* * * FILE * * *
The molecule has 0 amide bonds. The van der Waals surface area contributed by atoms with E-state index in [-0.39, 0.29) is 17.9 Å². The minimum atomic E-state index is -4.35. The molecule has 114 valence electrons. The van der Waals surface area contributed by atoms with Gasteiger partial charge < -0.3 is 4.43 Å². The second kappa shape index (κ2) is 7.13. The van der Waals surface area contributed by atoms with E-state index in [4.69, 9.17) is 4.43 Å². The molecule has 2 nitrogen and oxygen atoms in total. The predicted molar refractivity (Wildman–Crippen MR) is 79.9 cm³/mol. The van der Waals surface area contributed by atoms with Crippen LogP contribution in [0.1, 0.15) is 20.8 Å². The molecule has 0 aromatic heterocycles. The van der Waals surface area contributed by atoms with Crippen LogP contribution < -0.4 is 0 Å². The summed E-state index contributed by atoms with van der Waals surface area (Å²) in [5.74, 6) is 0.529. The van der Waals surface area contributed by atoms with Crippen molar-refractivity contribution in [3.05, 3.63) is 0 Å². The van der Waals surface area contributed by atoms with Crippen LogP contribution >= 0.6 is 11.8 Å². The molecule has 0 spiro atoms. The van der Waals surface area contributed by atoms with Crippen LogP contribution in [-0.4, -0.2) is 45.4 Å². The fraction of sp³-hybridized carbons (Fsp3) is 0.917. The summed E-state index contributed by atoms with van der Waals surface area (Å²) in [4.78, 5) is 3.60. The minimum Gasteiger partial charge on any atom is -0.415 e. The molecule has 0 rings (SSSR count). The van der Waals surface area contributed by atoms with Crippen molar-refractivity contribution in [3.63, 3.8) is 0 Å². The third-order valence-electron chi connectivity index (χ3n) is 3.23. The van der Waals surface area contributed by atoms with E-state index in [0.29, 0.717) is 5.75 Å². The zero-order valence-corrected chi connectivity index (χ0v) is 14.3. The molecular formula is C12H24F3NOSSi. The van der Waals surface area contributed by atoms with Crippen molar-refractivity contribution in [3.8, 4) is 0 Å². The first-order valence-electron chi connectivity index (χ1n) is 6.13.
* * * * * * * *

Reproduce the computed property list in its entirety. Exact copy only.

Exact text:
The molecule has 0 amide bonds. The van der Waals surface area contributed by atoms with E-state index in [-0.39, 0.29) is 17.9 Å². The minimum atomic E-state index is -4.35. The molecule has 114 valence electrons. The van der Waals surface area contributed by atoms with Gasteiger partial charge < -0.3 is 4.43 Å². The second kappa shape index (κ2) is 7.13. The van der Waals surface area contributed by atoms with E-state index in [4.69, 9.17) is 4.43 Å². The molecule has 2 nitrogen and oxygen atoms in total. The predicted molar refractivity (Wildman–Crippen MR) is 79.9 cm³/mol. The van der Waals surface area contributed by atoms with Crippen LogP contribution in [0.1, 0.15) is 20.8 Å². The molecule has 0 aromatic heterocycles. The van der Waals surface area contributed by atoms with Crippen LogP contribution < -0.4 is 0 Å². The summed E-state index contributed by atoms with van der Waals surface area (Å²) in [5.74, 6) is 0.529. The van der Waals surface area contributed by atoms with Crippen molar-refractivity contribution in [3.05, 3.63) is 0 Å². The van der Waals surface area contributed by atoms with Crippen LogP contribution >= 0.6 is 11.8 Å². The molecule has 0 spiro atoms. The van der Waals surface area contributed by atoms with Crippen LogP contribution in [-0.4, -0.2) is 45.4 Å². The fraction of sp³-hybridized carbons (Fsp3) is 0.917. The summed E-state index contributed by atoms with van der Waals surface area (Å²) in [4.78, 5) is 3.60. The minimum Gasteiger partial charge on any atom is -0.415 e. The molecule has 0 rings (SSSR count). The van der Waals surface area contributed by atoms with Crippen molar-refractivity contribution in [3.63, 3.8) is 0 Å². The third-order valence-electron chi connectivity index (χ3n) is 3.23. The van der Waals surface area contributed by atoms with E-state index in [0.29, 0.717) is 5.75 Å². The zero-order valence-corrected chi connectivity index (χ0v) is 14.3. The molecular formula is C12H24F3NOSSi. The van der Waals surface area contributed by atoms with Crippen molar-refractivity contribution in [3.8, 4) is 0 Å². The first-order valence-electron chi connectivity index (χ1n) is 6.13.